In his essay “Libertarianism and Liberty,” Scanlon responds to three lines of argument for libertarianism. The first appeals to the efficiency of autonomous markets. But as Scanlon rightly points out, this argument “assigns individual liberty only an instrumental value: it is important only as a means to economic efficiency.” It is less an appeal to the liberty of individuals than to pricing mechanisms, which are seen as superior to planning—to conscious direction by individuals.

The second argument appeals to individual control, but strictly in terms of “negative” rights. The relevant distinction, however, is not between “positive” and “negative” rights, but, as Scanlon said, “between rights and considerations that must be taken into account in justifying them. The lesson to draw from it is not that there are no ‘positive rights’—rights to particular benefits—but rather that not every desirable thing that is relevant to justifying rights can be directly transformed into a ‘right to’ realize that thing.”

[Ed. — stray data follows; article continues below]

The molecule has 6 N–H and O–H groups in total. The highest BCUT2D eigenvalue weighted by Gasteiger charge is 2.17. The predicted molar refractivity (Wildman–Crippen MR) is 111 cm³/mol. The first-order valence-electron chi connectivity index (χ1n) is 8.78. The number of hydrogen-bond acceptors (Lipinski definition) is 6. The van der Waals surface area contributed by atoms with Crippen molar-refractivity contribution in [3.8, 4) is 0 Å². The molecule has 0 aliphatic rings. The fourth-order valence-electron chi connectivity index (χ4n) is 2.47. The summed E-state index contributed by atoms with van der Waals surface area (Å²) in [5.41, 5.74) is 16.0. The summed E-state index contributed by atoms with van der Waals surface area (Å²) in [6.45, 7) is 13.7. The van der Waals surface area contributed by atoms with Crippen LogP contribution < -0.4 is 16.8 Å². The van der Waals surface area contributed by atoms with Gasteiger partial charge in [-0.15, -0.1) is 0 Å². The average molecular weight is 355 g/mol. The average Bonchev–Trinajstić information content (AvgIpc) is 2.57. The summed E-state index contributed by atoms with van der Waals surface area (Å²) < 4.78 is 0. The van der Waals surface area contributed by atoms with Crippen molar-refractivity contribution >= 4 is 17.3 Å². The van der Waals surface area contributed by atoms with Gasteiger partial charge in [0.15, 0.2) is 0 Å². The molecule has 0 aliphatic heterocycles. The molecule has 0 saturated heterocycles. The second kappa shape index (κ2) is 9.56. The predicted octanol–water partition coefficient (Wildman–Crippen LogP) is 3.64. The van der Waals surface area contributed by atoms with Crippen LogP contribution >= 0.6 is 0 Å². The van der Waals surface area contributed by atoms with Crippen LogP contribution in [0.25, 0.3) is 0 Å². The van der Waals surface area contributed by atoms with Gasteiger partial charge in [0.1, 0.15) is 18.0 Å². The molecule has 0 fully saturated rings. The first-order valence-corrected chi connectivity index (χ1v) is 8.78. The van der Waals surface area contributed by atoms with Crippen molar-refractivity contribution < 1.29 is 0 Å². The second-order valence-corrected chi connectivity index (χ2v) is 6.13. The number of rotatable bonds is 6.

Recognizing control as an important moral value leads to the question of what system of rights—what set of laws and policies—would best secure this important form of control for everyone, since everyone counts morally. It may seem to industrialists that an unregulated market provides the greatest freedom, because regulation and taxation reduce their ability to do what they want. But as I have mentioned, an unregulated market leaves many workers with little control over some important aspects of their lives, and their liberty also matters morally. So an argument appealing to the moral importance of control over one’s life must take both of these facts into account, along with others.